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Last update April 5, 2011

Other Contents
Sightseeing in Japan
Hiragana and Katakana List
Japanese Word List
Japanese Proverbs

食べ物  Food Tabemono [tah-beh-moh-noh]
*: Kanji representation of the food name seldom used in modern day Japan.
 an   あん, 餡
 Pronunciation  [ah・n]
Bean Jam  or sweet bean paste

an Also called anko, it's usually made from beans boiled with sugar and used to fill bread (an-pan), manju or spread around ohagi or bota mochi. There are two kinds of an depending on the preparation process. Tsubu-an is a lightly mashed type without completely crushing tsubu (grains) of beans, while koshi-an is completely mashed and filtered for more creamy texture. Azuki is the most popular ingredient for an; however, white beans, sweet potatoes, chestnuts and lily bulbs are also used. White bean an is called shiro-an (white an) in comparison with azuki an. The word an also refers to thick and runny mixture of starch powder and water, often used in an kake sauce or soup (kake: to cover; sprinkle or pour).
(Photo: An filled in a bun.)

 abura age/aburage   あぶら(あ)げ, 油揚げ
 Pronunciation  [ah・boo・rah・(ah・) geh]
Fried Tofu  or a fried bean curd

aburaage Abura age literally means "to fry with oil" (fry: ageru; oil: abura), and it refers to a fried slice of tofu. Due to its brownish yellow color, a folklore says that it's a favorite food of foxes (often compared as a guardian deity messenger) and sometimes offered at shrines. Used as an ingredient in many dishes. Udon dish with abura age is called kitsune (fox) udon.

 arare   あられ, 霰*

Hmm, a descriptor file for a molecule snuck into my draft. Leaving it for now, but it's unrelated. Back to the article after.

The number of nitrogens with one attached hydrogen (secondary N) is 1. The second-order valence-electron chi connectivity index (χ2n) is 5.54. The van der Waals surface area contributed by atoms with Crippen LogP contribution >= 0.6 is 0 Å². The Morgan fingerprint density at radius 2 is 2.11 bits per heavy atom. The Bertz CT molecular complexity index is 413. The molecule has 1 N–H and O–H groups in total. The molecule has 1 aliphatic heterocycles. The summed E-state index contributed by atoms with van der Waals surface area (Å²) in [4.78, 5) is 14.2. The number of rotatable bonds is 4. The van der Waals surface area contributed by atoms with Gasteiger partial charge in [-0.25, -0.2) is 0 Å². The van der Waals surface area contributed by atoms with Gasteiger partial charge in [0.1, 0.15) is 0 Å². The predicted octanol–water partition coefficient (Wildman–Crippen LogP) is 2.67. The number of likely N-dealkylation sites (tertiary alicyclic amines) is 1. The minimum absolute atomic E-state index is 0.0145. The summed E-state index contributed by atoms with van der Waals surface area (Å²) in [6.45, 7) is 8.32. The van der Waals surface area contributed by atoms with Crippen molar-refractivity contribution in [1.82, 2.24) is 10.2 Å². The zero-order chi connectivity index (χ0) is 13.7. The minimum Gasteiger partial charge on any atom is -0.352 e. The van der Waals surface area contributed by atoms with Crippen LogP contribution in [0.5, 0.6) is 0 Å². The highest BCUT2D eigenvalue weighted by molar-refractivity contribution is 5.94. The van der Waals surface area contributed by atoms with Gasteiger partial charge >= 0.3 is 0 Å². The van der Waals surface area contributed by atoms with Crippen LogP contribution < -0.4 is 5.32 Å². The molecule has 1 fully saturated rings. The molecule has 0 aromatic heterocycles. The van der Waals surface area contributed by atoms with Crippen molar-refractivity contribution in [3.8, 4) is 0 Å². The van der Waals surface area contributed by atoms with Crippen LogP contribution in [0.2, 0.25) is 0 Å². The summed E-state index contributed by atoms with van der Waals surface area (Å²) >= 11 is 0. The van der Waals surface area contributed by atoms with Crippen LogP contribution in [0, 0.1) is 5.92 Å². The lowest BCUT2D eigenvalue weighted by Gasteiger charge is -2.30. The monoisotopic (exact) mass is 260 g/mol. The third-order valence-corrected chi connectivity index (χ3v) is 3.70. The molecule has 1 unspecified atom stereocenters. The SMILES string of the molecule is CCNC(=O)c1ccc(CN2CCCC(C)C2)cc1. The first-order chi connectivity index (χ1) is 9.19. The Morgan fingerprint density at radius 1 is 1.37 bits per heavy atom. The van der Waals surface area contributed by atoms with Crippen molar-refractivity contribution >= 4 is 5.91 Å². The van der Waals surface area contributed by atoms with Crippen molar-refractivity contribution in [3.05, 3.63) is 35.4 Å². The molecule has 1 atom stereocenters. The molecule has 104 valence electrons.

Pronunciation  [ah・rah・reh]
Finger Rice Crackers  or finger-sized rice crackers

an Made from a large lump of mochi seasoned and flavored with salt, soy sauce or sugar (sometimes spiked with food coloring). After freshly-made mochi is shaped into a large square mass and dried for several days, it is cut into finger-sized or small cubic pieces, which are then fried or roasted for eating. In rural areas, people used to make a home-made arare stock for winter snack.
(Photo: Arare product sold in the market.)

 atsu age   あつあげ, 厚揚げ
 Pronunciation  [ah・two・ah・ghe]
Half-fried Tofu  or a furface-fried bean curd

atsuage Atsu age is a kind of tofu with its surfaces lightly fried, and may be roughly defined as a hybrid between abura age and tofu. The food is often boiled with vegetables and also a popular item for oden. Nama age (nama: raw or half-done) is another name for this food.
(Photo: Cooked atsu age as nimono.)

 azuki   あずき, 小豆
 Pronunciation  [ah・zoo・key]
Japanese Red Beans  or adzuki beans

Scientifically named "Vigna angularis", the azuki is a plant originated in China, and produces reddish brown beans. Together with daizu (soybeans), the beans have been consumed in Japan since the ancient times. Mostly cooked into an (indispensable ingredient for traditional Japanese sweets), sekihan and zenzai.

 beni shoga   べにしょうが, 紅生姜
 Pronunciation  [beh・knee・show・gah]
Red Ginger Pickles  or pickled red gingers

benishoga Beni shoga is ginger (shoga) roots pickled in vinegar and colored in red (beni) and usually cut into slices or threads to be served. Tasting mellowly spicy, it's a popular condiment for Japanese food and dishes including sushi, ramen, tako yaki, yaki soba and okonomi yaki.
(Photo: Beni shoga served with yaki soba.)